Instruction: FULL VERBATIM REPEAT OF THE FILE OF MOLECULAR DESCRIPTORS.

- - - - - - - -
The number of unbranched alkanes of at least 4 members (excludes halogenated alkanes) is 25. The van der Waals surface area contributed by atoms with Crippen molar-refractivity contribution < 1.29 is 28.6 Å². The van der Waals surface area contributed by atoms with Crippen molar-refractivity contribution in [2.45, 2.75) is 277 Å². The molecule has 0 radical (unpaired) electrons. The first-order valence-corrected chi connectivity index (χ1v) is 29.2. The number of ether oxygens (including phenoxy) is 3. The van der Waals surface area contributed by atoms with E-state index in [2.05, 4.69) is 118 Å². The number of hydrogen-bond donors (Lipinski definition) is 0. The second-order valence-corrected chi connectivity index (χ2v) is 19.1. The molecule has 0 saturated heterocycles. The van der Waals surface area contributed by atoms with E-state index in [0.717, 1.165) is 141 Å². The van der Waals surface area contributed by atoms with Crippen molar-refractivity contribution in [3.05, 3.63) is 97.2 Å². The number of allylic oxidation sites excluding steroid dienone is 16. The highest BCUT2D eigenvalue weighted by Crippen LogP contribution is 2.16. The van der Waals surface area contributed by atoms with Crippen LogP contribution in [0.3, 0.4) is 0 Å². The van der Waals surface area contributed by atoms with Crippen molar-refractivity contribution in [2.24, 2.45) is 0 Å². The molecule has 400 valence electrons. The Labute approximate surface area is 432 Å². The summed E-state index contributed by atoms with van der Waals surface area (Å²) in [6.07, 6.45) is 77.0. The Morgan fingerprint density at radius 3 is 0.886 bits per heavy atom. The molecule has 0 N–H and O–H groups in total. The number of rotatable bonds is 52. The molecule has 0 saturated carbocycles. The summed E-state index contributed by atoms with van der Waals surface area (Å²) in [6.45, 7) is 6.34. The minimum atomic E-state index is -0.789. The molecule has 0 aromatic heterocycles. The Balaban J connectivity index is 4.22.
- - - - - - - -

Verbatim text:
The number of unbranched alkanes of at least 4 members (excludes halogenated alkanes) is 25. The van der Waals surface area contributed by atoms with Crippen molar-refractivity contribution < 1.29 is 28.6 Å². The van der Waals surface area contributed by atoms with Crippen molar-refractivity contribution in [2.45, 2.75) is 277 Å². The molecule has 0 radical (unpaired) electrons. The first-order valence-corrected chi connectivity index (χ1v) is 29.2. The number of ether oxygens (including phenoxy) is 3. The van der Waals surface area contributed by atoms with E-state index in [2.05, 4.69) is 118 Å². The number of hydrogen-bond donors (Lipinski definition) is 0. The second-order valence-corrected chi connectivity index (χ2v) is 19.1. The molecule has 0 saturated heterocycles. The van der Waals surface area contributed by atoms with E-state index in [0.717, 1.165) is 141 Å². The van der Waals surface area contributed by atoms with Crippen molar-refractivity contribution in [3.05, 3.63) is 97.2 Å². The number of allylic oxidation sites excluding steroid dienone is 16. The highest BCUT2D eigenvalue weighted by Crippen LogP contribution is 2.16. The van der Waals surface area contributed by atoms with Crippen LogP contribution in [0.3, 0.4) is 0 Å². The van der Waals surface area contributed by atoms with Crippen molar-refractivity contribution in [2.24, 2.45) is 0 Å². The molecule has 400 valence electrons. The Labute approximate surface area is 432 Å². The summed E-state index contributed by atoms with van der Waals surface area (Å²) in [6.07, 6.45) is 77.0. The Morgan fingerprint density at radius 3 is 0.886 bits per heavy atom. The molecule has 0 N–H and O–H groups in total. The number of rotatable bonds is 52. The molecule has 0 saturated carbocycles. The summed E-state index contributed by atoms with van der Waals surface area (Å²) in [6.45, 7) is 6.34. The minimum atomic E-state index is -0.789. The molecule has 0 aromatic heterocycles. The Balaban J connectivity index is 4.22.